Punchy wrote:Did #512 of Uncanny offer any x-planations (heh) for Beast's behaviour? It's an issue focusing on him and his X-Club travelling back in time.
Doesn't sound like it, here's a CBR review:
[spoiler]Plot: The Beast is still on his mission to save mutantkind, and after traversing the far limits of space and magic, the latest frontier is the oldest one: time travel.
Comments: Steam punk is very in vogue right now, and comics are in a way the perfect medium for it. It's not the first time Fraction has flirted with pre-pulp heroic archetypes (he perfected the motif in Iron Fist, especially in several evocative annuals, when he and Ed Brubaker were busy enriching Danny Rand's back story more than ever before). It's not the first time the X-Men have approached the high-tech/low-tech of the Industrial Age (Ellis did it briefly, in a story that was much more style than substance in the uneven "Ghost Boxes" issues). It's not even the first time mutants have been shown to have a stake in the 19th century, as Joss Whedon recently did in his memorable (if much-delayed) Runaways arc.
But this is the first time this new era of Uncanny, relocated to San Francisco with a more public agenda, has really clicked. It's just funny that Fraction had to go back a century to really get a handle on his characters. This is the issue where he makes the X-Men his own.
Maybe it was the freedom of not having the yoke of the rotating artists (the Dodsons and Greg Land) that have made his run thus far more gimmicky than it needed to be. Land's shallow vixens undermined the admittedly thin femme fatales story arc (which mostly served to bring Psylocke back to life, again); and the Dodsons' work, though good, was too jarring a change whenever they took a turn. Paquette, in this issue, draws a cohesive team, be they in contemporary or 19th century guise, and he also has a lot of fun with some of the clever steam punk ideas.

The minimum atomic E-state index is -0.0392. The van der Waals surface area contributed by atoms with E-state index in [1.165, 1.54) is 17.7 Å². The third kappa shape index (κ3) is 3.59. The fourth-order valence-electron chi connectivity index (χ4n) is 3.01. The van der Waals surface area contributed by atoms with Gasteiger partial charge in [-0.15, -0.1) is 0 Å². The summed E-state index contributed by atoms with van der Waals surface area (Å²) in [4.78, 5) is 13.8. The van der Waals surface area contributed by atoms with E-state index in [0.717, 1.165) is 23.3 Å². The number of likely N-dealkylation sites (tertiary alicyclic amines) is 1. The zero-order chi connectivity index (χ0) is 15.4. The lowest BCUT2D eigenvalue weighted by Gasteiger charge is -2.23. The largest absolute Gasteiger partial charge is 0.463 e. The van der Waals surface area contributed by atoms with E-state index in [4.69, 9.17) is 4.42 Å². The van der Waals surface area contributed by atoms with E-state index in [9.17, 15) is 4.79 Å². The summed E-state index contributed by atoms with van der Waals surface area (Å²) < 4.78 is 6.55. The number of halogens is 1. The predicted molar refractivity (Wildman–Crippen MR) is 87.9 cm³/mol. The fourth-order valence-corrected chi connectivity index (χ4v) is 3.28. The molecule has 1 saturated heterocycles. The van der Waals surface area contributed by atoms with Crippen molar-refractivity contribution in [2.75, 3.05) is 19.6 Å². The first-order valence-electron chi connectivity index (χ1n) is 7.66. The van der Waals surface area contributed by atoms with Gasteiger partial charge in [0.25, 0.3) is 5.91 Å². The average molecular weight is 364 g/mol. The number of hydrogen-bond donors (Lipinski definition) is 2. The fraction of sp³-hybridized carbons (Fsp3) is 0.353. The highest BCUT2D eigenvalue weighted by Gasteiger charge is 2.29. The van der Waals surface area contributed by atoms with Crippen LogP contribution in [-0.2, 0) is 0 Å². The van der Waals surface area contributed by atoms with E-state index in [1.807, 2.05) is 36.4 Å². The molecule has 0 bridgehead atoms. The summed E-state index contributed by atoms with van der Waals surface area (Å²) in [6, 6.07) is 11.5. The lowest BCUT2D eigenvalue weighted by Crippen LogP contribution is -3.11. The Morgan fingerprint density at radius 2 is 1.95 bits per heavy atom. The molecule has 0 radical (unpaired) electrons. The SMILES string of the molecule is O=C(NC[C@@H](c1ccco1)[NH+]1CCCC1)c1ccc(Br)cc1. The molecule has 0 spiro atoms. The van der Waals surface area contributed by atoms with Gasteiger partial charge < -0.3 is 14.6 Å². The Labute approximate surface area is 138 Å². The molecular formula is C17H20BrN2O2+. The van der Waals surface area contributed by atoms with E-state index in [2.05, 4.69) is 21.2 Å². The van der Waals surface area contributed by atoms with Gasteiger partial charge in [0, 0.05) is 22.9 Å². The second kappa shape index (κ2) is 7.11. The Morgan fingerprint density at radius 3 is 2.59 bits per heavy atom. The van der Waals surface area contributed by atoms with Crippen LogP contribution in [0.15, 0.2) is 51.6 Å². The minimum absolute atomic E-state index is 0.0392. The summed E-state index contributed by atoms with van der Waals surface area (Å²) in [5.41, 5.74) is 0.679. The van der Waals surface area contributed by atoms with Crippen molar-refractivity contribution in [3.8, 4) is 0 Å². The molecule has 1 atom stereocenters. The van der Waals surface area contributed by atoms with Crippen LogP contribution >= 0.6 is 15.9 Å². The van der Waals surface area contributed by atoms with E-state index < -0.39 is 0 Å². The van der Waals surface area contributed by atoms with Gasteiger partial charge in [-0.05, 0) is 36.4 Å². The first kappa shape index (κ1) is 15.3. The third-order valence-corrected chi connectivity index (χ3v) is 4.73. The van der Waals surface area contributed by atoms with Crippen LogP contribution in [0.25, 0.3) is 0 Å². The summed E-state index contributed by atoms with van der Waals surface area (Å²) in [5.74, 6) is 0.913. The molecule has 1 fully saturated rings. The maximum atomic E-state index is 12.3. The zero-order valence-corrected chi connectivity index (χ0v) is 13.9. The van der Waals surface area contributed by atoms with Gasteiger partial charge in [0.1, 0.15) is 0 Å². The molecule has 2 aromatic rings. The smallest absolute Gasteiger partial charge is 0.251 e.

So read this tale and feast your eyes on a cast-iron Sentinel, and watch the machinations of a scheming Hellfire Club back in their epochal setting. I don't quite work out all the ins and outs of the plot machinations (why did Shaw try to steal the very device he and his goons were paying the Bradleys to make again?), but I enjoyed every word balloon from Henry's mouth, and the chemistry between Nicola (the brains) and Catherine (the brawn) Bradley (and their child in the present day, James) makes for an action-packed retro-modern yarn.
And when the tragic end comes, as it inevitably must, Fraction has earned it, because we've met all the players and understand how all the competing motivations just collided so unfortunately. If the book could keep the consistency of this one issue, this could truly be called another great era.